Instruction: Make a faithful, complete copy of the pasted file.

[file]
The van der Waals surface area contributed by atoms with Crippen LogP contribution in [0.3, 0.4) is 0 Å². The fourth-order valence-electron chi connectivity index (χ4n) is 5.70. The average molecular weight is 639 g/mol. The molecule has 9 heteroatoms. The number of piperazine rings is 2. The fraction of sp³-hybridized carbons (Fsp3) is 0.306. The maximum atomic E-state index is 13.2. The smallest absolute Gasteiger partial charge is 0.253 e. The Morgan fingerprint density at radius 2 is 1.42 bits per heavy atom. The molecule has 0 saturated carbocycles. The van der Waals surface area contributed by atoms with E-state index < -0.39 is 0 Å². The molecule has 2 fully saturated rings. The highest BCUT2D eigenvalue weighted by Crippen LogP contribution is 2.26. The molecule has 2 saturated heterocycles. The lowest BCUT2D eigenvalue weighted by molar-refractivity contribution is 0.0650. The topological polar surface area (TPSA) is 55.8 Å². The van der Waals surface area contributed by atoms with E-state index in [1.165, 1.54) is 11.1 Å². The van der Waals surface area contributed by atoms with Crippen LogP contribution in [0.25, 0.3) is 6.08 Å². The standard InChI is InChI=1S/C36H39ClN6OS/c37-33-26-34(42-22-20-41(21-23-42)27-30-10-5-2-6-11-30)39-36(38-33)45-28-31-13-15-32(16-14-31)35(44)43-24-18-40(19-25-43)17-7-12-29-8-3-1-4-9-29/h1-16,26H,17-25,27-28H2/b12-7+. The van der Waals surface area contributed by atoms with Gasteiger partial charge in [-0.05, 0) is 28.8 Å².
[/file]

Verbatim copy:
The van der Waals surface area contributed by atoms with Crippen LogP contribution in [0.3, 0.4) is 0 Å². The fourth-order valence-electron chi connectivity index (χ4n) is 5.70. The average molecular weight is 639 g/mol. The molecule has 9 heteroatoms. The number of piperazine rings is 2. The fraction of sp³-hybridized carbons (Fsp3) is 0.306. The maximum atomic E-state index is 13.2. The smallest absolute Gasteiger partial charge is 0.253 e. The Morgan fingerprint density at radius 2 is 1.42 bits per heavy atom. The molecule has 0 saturated carbocycles. The van der Waals surface area contributed by atoms with E-state index < -0.39 is 0 Å². The molecule has 2 fully saturated rings. The highest BCUT2D eigenvalue weighted by Crippen LogP contribution is 2.26. The molecule has 2 saturated heterocycles. The lowest BCUT2D eigenvalue weighted by molar-refractivity contribution is 0.0650. The topological polar surface area (TPSA) is 55.8 Å². The van der Waals surface area contributed by atoms with E-state index in [1.165, 1.54) is 11.1 Å². The van der Waals surface area contributed by atoms with Crippen LogP contribution in [0.25, 0.3) is 6.08 Å². The standard InChI is InChI=1S/C36H39ClN6OS/c37-33-26-34(42-22-20-41(21-23-42)27-30-10-5-2-6-11-30)39-36(38-33)45-28-31-13-15-32(16-14-31)35(44)43-24-18-40(19-25-43)17-7-12-29-8-3-1-4-9-29/h1-16,26H,17-25,27-28H2/b12-7+. The van der Waals surface area contributed by atoms with Gasteiger partial charge in [-0.05, 0) is 28.8 Å².